Bride and Groom as Readers at Wedding Mass
Date: October 24, 2021
Author: Fr. Edward McNamara, LC
Answered by Legionary of Christ Father Edward McNamara, professor of liturgy and sacramental theology and director of the Sacerdos Institute at the Pontifical Regina Apostolorum university.
Q: In the Vietnamese wedding Mass, the bride and the groom usually read the Lectionary. Some people say that the bride and the groom shouldn’t do it because of the following reasons. First, some brides and grooms can’t read the Lectionary very well. Second, they don’t wear the clothes of the minister of the Word, but rather a wedding dress and a suit. For these reasons, some parish priests prohibit the bride and groom from reading the Lectionary. On the contrary, some people say that the bride and groom should do it because many have the ability to read well and they can practice the readings. Moreover, they would love to read the Lectionary for their solemn wedding Mass. -- D.T., Phu Cuong, Vietnam
A: The rules and customs for weddings can vary widely from one country to another and even from one region to another. Therefore, what I say may not apply where there are specific customs or norms issued by the bishop with respect to this topic.
Although, strictly speaking, a bride and groom are not impeded from reading at Mass, this is not generally recommended and is often discouraged.
The official rituals are silent on the topic of who does the readings, saying only that the Liturgy of the Word is carried out in the normal manner and with three readings. The Italian ritual offers the option, after proclaiming the Gospel, of bringing the Book of the Gospels to the couple to be venerated by a kiss.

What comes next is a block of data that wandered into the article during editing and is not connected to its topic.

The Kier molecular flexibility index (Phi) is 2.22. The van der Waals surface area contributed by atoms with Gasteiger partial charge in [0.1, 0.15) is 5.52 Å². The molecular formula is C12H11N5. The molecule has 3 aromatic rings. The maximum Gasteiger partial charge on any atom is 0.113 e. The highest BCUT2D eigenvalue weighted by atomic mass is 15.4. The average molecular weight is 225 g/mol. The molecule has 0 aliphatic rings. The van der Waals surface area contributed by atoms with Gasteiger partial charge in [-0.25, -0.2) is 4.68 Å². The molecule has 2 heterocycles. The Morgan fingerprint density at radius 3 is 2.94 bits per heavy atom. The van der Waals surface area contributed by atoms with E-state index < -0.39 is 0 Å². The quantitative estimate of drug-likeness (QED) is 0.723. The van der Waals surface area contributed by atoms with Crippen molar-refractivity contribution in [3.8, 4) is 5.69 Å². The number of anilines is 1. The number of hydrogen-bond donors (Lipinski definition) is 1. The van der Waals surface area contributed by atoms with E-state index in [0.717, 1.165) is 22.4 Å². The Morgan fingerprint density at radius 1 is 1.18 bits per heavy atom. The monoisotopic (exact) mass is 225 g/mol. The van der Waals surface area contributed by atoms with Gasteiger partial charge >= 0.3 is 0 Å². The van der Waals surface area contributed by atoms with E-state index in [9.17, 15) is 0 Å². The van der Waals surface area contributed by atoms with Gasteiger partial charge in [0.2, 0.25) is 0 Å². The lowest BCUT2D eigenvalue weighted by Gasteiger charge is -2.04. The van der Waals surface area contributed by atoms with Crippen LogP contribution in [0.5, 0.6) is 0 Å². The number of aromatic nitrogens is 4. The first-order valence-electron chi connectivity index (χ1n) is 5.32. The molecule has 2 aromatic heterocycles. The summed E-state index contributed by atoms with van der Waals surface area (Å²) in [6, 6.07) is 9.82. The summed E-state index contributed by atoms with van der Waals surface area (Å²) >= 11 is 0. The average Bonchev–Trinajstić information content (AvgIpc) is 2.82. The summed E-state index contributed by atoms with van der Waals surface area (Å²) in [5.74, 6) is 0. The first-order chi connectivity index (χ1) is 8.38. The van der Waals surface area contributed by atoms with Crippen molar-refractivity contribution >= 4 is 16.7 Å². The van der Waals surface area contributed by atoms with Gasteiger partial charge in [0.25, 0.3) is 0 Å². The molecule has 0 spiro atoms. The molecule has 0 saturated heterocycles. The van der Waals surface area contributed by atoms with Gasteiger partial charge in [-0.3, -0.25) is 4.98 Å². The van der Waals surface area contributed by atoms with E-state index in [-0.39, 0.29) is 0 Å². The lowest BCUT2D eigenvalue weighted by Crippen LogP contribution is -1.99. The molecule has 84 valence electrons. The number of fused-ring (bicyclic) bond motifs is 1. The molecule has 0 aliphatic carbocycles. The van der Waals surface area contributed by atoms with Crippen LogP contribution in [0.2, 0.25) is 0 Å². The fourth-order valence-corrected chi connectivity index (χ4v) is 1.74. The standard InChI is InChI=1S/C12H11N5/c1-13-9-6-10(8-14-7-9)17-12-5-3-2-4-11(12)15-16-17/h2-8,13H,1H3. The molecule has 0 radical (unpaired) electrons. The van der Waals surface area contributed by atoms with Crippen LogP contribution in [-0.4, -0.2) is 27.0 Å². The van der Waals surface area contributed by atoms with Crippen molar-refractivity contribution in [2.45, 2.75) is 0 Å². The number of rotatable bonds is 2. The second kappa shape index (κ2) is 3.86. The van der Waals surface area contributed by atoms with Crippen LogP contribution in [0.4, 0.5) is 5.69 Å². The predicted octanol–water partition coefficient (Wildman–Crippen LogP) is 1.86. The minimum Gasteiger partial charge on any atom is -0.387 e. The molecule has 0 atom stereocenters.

Nor would the fact of wearing traditional wedding garb be necessarily an impediment. Although in some places the reader customarily wears special vesture for this ministry, it is not an absolute rule that admits no exception.
However, in 1996, the Pontifical Council for the Family issued an interesting document, “The Preparation for the Sacrament of Marriage.” This document offers the following reason why it is better for the bride and groom not to act as readers.
“68. The proclamation of the Word of God is to be made by suitable and prepared lectors. They can be chosen from among those present, especially witnesses, family members, friends, but it does not seem appropriate for the bride and groom to be lectors. In fact, they are the primary receivers of the proclaimed Word of God. However, the choice of readings can be made in accord with the engaged couple during the phase of immediate preparation. In this way they will more easily bear the Word of God in mind so as to put it into practice.”
This is, I believe, a good reason why it is best to avoid having the bride and groom do the readings. It is also possible that the strong emotions that the couple usually experience on this day could be detrimental to an optimal proclamation of God’s Word.
The choice of readers who are truly suitable and carefully prepared is important as it is a sacred ministry in which the Lord becomes active and present through the ministry of proclamation. In this way the aim of this proclamation will be reached “so that by their hearing the readings from the sacred texts the faithful may conceive in their hearts a sweet and living affection for Sacred Scripture” (General Instruction of the Roman Missal, No. 101).
At the same time, if there is a long-standing custom in Vietnam and especially if it is specifically approved by the bishops, it is a legitimate option.
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